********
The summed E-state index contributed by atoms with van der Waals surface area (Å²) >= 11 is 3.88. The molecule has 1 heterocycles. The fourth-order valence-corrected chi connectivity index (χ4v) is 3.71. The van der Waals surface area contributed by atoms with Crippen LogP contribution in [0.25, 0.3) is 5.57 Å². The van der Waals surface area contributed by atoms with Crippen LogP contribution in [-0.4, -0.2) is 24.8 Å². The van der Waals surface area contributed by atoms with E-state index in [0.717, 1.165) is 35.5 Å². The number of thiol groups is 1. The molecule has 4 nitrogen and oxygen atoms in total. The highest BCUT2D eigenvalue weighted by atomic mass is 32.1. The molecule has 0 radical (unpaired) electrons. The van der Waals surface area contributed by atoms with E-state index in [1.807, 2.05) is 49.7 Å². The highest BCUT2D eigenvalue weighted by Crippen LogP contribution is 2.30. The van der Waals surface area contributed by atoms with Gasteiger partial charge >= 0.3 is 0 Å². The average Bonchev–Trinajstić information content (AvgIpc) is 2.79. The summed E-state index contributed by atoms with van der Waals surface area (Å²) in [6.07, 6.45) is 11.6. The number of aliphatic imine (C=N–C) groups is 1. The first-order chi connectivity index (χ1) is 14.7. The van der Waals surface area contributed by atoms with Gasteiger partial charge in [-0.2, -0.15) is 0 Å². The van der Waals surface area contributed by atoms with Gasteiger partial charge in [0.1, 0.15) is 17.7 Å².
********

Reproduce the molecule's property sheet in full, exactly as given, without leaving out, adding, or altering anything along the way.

The summed E-state index contributed by atoms with van der Waals surface area (Å²) >= 11 is 3.88. The molecule has 1 heterocycles. The fourth-order valence-corrected chi connectivity index (χ4v) is 3.71. The van der Waals surface area contributed by atoms with Crippen LogP contribution in [0.25, 0.3) is 5.57 Å². The van der Waals surface area contributed by atoms with Crippen LogP contribution in [-0.4, -0.2) is 24.8 Å². The van der Waals surface area contributed by atoms with E-state index in [0.717, 1.165) is 35.5 Å². The number of thiol groups is 1. The molecule has 4 nitrogen and oxygen atoms in total. The highest BCUT2D eigenvalue weighted by atomic mass is 32.1. The molecule has 0 radical (unpaired) electrons. The van der Waals surface area contributed by atoms with E-state index in [1.807, 2.05) is 49.7 Å². The highest BCUT2D eigenvalue weighted by Crippen LogP contribution is 2.30. The van der Waals surface area contributed by atoms with Gasteiger partial charge >= 0.3 is 0 Å². The average Bonchev–Trinajstić information content (AvgIpc) is 2.79. The summed E-state index contributed by atoms with van der Waals surface area (Å²) in [6.07, 6.45) is 11.6. The number of aliphatic imine (C=N–C) groups is 1. The first-order chi connectivity index (χ1) is 14.7. The van der Waals surface area contributed by atoms with Gasteiger partial charge in [-0.2, -0.15) is 0 Å². The van der Waals surface area contributed by atoms with Gasteiger partial charge in [0.1, 0.15) is 17.7 Å².